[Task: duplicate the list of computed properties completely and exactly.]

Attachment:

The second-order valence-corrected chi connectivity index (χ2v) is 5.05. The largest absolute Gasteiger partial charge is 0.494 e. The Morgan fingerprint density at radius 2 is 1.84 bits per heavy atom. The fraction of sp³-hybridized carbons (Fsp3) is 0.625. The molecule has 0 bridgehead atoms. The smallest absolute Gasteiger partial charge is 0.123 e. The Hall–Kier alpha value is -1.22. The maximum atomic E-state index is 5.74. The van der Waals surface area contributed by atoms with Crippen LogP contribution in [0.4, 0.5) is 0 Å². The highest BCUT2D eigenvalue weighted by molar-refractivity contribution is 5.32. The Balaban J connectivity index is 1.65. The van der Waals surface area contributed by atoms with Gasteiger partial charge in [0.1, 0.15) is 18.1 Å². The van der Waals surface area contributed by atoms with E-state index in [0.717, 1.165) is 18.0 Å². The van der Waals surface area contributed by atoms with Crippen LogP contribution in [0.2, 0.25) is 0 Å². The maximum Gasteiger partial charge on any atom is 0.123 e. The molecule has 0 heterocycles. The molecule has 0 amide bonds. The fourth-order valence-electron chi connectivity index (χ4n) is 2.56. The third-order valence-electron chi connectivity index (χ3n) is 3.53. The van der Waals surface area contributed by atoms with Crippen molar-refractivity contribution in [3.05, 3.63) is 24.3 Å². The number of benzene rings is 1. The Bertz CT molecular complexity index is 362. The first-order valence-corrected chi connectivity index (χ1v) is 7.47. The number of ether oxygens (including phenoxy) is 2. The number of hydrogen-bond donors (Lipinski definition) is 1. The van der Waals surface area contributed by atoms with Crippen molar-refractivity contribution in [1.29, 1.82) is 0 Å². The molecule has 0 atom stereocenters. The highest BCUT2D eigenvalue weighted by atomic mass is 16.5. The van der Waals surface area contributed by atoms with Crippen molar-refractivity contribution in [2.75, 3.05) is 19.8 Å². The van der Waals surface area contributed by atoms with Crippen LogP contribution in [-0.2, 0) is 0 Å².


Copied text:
The second-order valence-corrected chi connectivity index (χ2v) is 5.05. The largest absolute Gasteiger partial charge is 0.494 e. The Morgan fingerprint density at radius 2 is 1.84 bits per heavy atom. The fraction of sp³-hybridized carbons (Fsp3) is 0.625. The molecule has 0 bridgehead atoms. The smallest absolute Gasteiger partial charge is 0.123 e. The Hall–Kier alpha value is -1.22. The maximum atomic E-state index is 5.74. The van der Waals surface area contributed by atoms with Crippen LogP contribution in [0.4, 0.5) is 0 Å². The highest BCUT2D eigenvalue weighted by molar-refractivity contribution is 5.32. The Balaban J connectivity index is 1.65. The van der Waals surface area contributed by atoms with Gasteiger partial charge in [0.1, 0.15) is 18.1 Å². The van der Waals surface area contributed by atoms with E-state index in [0.717, 1.165) is 18.0 Å². The van der Waals surface area contributed by atoms with Crippen LogP contribution in [0.2, 0.25) is 0 Å². The maximum Gasteiger partial charge on any atom is 0.123 e. The molecule has 0 heterocycles. The molecule has 0 amide bonds. The fourth-order valence-electron chi connectivity index (χ4n) is 2.56. The third-order valence-electron chi connectivity index (χ3n) is 3.53. The van der Waals surface area contributed by atoms with Crippen molar-refractivity contribution in [3.05, 3.63) is 24.3 Å². The number of benzene rings is 1. The Bertz CT molecular complexity index is 362. The first-order valence-corrected chi connectivity index (χ1v) is 7.47. The number of ether oxygens (including phenoxy) is 2. The number of hydrogen-bond donors (Lipinski definition) is 1. The van der Waals surface area contributed by atoms with Crippen molar-refractivity contribution in [1.29, 1.82) is 0 Å². The molecule has 0 atom stereocenters. The highest BCUT2D eigenvalue weighted by atomic mass is 16.5. The van der Waals surface area contributed by atoms with Crippen molar-refractivity contribution in [2.75, 3.05) is 19.8 Å². The van der Waals surface area contributed by atoms with Crippen LogP contribution in [-0.2, 0) is 0 Å².